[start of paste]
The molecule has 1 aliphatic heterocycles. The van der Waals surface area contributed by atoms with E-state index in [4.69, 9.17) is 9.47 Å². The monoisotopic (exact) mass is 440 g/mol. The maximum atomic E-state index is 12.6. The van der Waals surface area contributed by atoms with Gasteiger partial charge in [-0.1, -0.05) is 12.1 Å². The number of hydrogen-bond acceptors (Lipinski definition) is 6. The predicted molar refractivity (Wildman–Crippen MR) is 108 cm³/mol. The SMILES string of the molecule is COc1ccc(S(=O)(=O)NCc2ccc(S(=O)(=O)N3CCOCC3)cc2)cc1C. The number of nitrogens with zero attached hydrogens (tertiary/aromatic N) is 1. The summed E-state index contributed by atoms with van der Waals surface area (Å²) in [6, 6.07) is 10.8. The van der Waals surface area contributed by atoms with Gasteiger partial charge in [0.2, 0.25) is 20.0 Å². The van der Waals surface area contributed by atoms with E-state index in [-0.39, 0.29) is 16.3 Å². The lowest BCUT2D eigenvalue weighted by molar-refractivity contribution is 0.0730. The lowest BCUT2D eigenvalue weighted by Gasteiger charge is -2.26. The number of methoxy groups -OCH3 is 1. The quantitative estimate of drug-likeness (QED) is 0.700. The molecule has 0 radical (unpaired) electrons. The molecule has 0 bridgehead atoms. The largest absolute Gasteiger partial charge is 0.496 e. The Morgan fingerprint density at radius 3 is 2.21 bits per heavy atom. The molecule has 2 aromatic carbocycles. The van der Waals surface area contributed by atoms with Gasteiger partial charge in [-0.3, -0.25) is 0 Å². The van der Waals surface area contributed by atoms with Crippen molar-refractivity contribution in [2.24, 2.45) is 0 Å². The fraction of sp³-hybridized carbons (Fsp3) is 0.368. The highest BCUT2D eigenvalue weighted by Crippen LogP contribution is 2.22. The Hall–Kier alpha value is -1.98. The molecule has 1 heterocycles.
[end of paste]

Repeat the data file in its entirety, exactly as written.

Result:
The molecule has 1 aliphatic heterocycles. The van der Waals surface area contributed by atoms with E-state index in [4.69, 9.17) is 9.47 Å². The monoisotopic (exact) mass is 440 g/mol. The maximum atomic E-state index is 12.6. The van der Waals surface area contributed by atoms with Gasteiger partial charge in [-0.1, -0.05) is 12.1 Å². The number of hydrogen-bond acceptors (Lipinski definition) is 6. The predicted molar refractivity (Wildman–Crippen MR) is 108 cm³/mol. The SMILES string of the molecule is COc1ccc(S(=O)(=O)NCc2ccc(S(=O)(=O)N3CCOCC3)cc2)cc1C. The number of nitrogens with zero attached hydrogens (tertiary/aromatic N) is 1. The summed E-state index contributed by atoms with van der Waals surface area (Å²) in [6, 6.07) is 10.8. The van der Waals surface area contributed by atoms with Gasteiger partial charge in [0.2, 0.25) is 20.0 Å². The van der Waals surface area contributed by atoms with E-state index in [-0.39, 0.29) is 16.3 Å². The lowest BCUT2D eigenvalue weighted by molar-refractivity contribution is 0.0730. The lowest BCUT2D eigenvalue weighted by Gasteiger charge is -2.26. The number of methoxy groups -OCH3 is 1. The quantitative estimate of drug-likeness (QED) is 0.700. The molecule has 0 radical (unpaired) electrons. The molecule has 0 bridgehead atoms. The largest absolute Gasteiger partial charge is 0.496 e. The Morgan fingerprint density at radius 3 is 2.21 bits per heavy atom. The molecule has 2 aromatic carbocycles. The van der Waals surface area contributed by atoms with Gasteiger partial charge in [-0.3, -0.25) is 0 Å². The van der Waals surface area contributed by atoms with Crippen molar-refractivity contribution in [2.24, 2.45) is 0 Å². The fraction of sp³-hybridized carbons (Fsp3) is 0.368. The highest BCUT2D eigenvalue weighted by Crippen LogP contribution is 2.22. The Hall–Kier alpha value is -1.98. The molecule has 1 heterocycles.